Media Uniforms and RFID Tags: The Future of Japanese Wearable Technology? (Interface Humanities)

Hand with the planned location of the RFID chipImage from WikipediaThe study of Interface Humanities is a form of study introduced by Osaka University president and published philosopher, Kiyokazu Washida among others. The basis behind Interface Humanities seems to be the study of our use of interfaces and how they redefine “self” and “other.” Moreover, I think it can be the study and criticism of our uses of these interfaces, technological critiques and ethical considerations. It is sad that most of the research done in Japan has not been translated into English. However, there is a relevant online journal with both English and Japanese called “Nature Interface,” which can be found here: Nature Interface. Given time, I will do my best to translate some Japanese articles into English. Today, I will be briefly talking about wearable technology as presented in an issue of “Nature Interface.”

The article that I read discusses the idea of “Media Uniforms,” which are uniforms with wearable computers or displays such as ID tags or RFID (Radio Frequency Identification). The article seems to take a very innocent and positive approach to the idea of “wearable interfaces” and provides no critique of its possible harmful consequences.

The first point made in the article is the gap between engineers and fashion designers, that is, the lack of a strong fashion point in the marketing of the computerized clothing. They seem to be suggesting that given the support of a good designer, the idea of wearable technology would become more appealing to youth culture. It doesn’t seem to hard to imagine wearable-computerized interfaces spreading through Tokyo.

Second, the idea that “RFID Tags Can Make Management Easier” is brought up. That is, the company that is being talked about in the article (CHIKUMA Ltd.) state that they recycle old uniforms using them to experiment with and/or transform them into usable material for projects in different fields (as they say: acoustic and heat insulators). Also, with the implementation of RFID tags, the person who disposes of a certain piece of clothing can be tracked and an evaluation of the disposal method can be made in accord with environmental concerns. In this way, they are apparently promoting responsibility and environmental care. It should be noted that they are apparently not talking about one’s personal clothing, but with uniforms, perhaps owned by a company (i.e. the disposal and re-use of a security uniform would be monitored).

The third point made in the article is the idea of “Uniforms with Real-Time Advertisement Display.” For example, Tommy Lee Jones recently did an advertising campaign here in Japan for BOSS can coffee. Imagine, you go to the convenience store and buy a can of BOSS coffee. Upon checking out, your can is scanned and lo-and-behold, on the chest of the part-time high school student working behind the counter, a computerized screen turns on and there is Tommy Lee’s smiling face thanking you for buying the coffee. Or, as is suggested in the article, upon renting a certain DVD, when scanned, a transmission is sent from a computer in the rental shop to your wearable interface giving you a free movie preview of an upcoming film by the same company that funded the film that you just rented.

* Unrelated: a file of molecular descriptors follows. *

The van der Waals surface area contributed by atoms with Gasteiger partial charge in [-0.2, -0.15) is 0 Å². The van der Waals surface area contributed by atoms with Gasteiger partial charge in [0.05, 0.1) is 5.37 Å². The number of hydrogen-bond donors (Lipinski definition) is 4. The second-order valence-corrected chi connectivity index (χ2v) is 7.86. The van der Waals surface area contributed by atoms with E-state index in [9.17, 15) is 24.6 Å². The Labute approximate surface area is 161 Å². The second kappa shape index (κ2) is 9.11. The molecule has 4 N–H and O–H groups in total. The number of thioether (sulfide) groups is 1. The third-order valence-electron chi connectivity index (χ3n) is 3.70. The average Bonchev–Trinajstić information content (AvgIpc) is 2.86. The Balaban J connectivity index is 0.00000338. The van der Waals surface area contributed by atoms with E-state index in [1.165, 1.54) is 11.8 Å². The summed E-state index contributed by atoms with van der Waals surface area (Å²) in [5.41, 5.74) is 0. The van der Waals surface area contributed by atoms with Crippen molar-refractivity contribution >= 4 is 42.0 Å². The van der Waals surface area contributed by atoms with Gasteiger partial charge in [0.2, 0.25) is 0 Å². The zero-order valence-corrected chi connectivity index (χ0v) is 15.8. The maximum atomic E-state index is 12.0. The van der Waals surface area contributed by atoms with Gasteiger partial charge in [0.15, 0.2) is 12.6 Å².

In this way, CHIKUMA Ltd. is wishing to pave the way for a new form of wearable-computerized advertising technology. Instead of the static print advertisement, a moving full-color interactive wearable-computerized advertisement, portable and perhaps personalized to your consumer habits. What interests me is this positive approach to this article gives no form of criticism or concerns. Perhaps, if I read deeper into “Nature Interface,” I will find some answers, but for now I will have to create some probes of my own.

The idea of a track-able and monitored uniform further fragments the self while obliterating personal privacy. Not to mention, viral attacks, system errors or identity theft come to mind as valid possible problems. Moreover, how is the experience of self and other affected by this intrusion of privacy? With the RTAD, what possible consequences do you see? Could someone not perhaps track one’s consumer habits, store those habits while using them to collect data? Does this not already happen in our internet shopping experience? Furthermore, what are hegemonic consequences of what gets advertised and what doesn’t? What happens to the smaller companies with no capital to push their products on the wearable advertising market? I think that, being the visually minded creatures that we are, there is something much more alluring about a moving display as opposed to a static T-shirt advertisement. That is to say, there is a big difference between wearing a T-shirt of the band U2 and having one of their music videos being played on your wearable uniform? I can just imagine a store clerk at a corporate music store having to wear a uniform with an increasingly annoying two minute loop of “new and hot releases.”

I am an amateur when it comes to examining RFID tags. If you wish to share links, please do. Thank you for reading. The original article that I dissected today can be found here: Case Study: From Japan – Wearable Computers That Have Started to Approach Our Daily Life